The avatar character bodies for Hamlet were created to suit each character, while a wardrobe resembling historically correct clothing was purpose-built, or assembled from Second Life vendors. In Twelfth Night the emphasis on period clothing was relaxed.[13]

Budget[edit]

Much of the design and production work is volunteer. Other expenses for 2009 are L$1,510,000 (approximately US$5830), which is largely to pay Second Life for land sufficient to support large audiences.

Financial problems[edit]

In May, 2011, Ina Centaur shared her fear in an emotional blog post [14] that two sims from the 4-Sim SL Globe Theatre would be deleted later on in the year and hence the theatre itself would go down as well. Her account in Second Life was already locked and though Primting and Shakespeare managed to cover their tier costs through donations, it was unlikely that The Globe Theatre would be saved.

In an adieu post,[15] the Metaverse Shakespeare company announced that Shakespeare, Primtings, sLiterary and Skin City sims which would go down at the end 2011 due to high tier costs and insufficient fundings. Although the company tried to raise enough profit through various sponsorship campaigns, season ticket deals and tickets for opening night. Increase in revenue in SL as there are only few who pay entry fees for an attraction. Further, the post depicts reasons for Ina Centaur's decision to quit.[16]

Footnotes[edit]

  1. ^ "SL Company Blog 2009-2010". Retrieved 2009-10-28.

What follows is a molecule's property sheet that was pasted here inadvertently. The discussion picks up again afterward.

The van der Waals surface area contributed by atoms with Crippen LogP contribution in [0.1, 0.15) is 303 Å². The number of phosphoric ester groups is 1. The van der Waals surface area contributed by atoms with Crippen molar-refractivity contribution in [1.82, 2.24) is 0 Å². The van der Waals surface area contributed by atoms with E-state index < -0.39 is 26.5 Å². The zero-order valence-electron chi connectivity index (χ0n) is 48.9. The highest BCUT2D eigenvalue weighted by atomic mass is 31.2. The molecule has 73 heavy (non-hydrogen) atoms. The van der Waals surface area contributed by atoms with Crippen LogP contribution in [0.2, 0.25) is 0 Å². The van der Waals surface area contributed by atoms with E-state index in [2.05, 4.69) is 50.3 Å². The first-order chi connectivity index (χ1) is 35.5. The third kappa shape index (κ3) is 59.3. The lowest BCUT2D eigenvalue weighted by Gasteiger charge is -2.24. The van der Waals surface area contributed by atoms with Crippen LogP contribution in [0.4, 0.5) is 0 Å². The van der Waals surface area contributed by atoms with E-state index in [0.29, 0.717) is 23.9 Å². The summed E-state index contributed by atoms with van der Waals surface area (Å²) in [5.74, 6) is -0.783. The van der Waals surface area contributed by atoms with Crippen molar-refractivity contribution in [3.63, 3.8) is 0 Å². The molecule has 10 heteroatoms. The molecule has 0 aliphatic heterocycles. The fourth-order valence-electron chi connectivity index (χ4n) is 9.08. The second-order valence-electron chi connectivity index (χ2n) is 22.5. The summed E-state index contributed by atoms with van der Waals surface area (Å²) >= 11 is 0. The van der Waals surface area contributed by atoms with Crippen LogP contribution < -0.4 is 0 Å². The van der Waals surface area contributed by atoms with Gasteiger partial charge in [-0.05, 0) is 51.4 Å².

2. ^ "The SL Shakespeare Company: Tech". Retrieved 2009-02-27. 
  3. ^ "SL Shakespeare Company: SL Globe Theater Overview". Retrieved 2009-02-27. 
  4. ^ "The SL Shakespeare Company: Tech". Retrieved 2009-02-27. 
  5. ^ "SL Shakespeare Company Credits as of May 2008". Retrieved 2009-02-27. 
  6. ^ "SL Shakespeare Company Audience Guide". Retrieved 2009-02-27. 
  7. ^ "The World's First Complete Reconstruction of Shakespeare's Historic Blackfriars Theatre". Retrieved 2012-10-24. 
  8. ^ "SL Shakespeare Company: One's A Pawn of Time". Retrieved 2009-02-27. 
  9. ^ "A Note on Production Serials". Retrieved 2009-02-27. 
  10. ^ Centaur, Ina. "Our Magic and Our Passing – Goodbye from the SL Shakespeare Company, Primtings, and sLiterary", SL Shakespeare Company Blog 2009-2010. Retrieved 2012-10-23.
  11. ^ "SL Shakespeare Company: Technology". Retrieved 2013-02-17. 
  12. ^ "SL Shakespeare Company: Animation". Retrieved 2009-02-27. 
  13. ^ "SL Shakespeare Company Blog". Retrieved 2009-02-27. 
  14. ^ "Ina Centaur Blog". Retrieved 2013-02-26. 
  15. ^ "Ina Centaur's letter to patrons". Retrieved 2013-02-16. 
  16. ^ "Ciaran Laval on The Metaverse Shakespeare Company". Retrieved 2013-02-16. 

See also[edit]

External links[edit]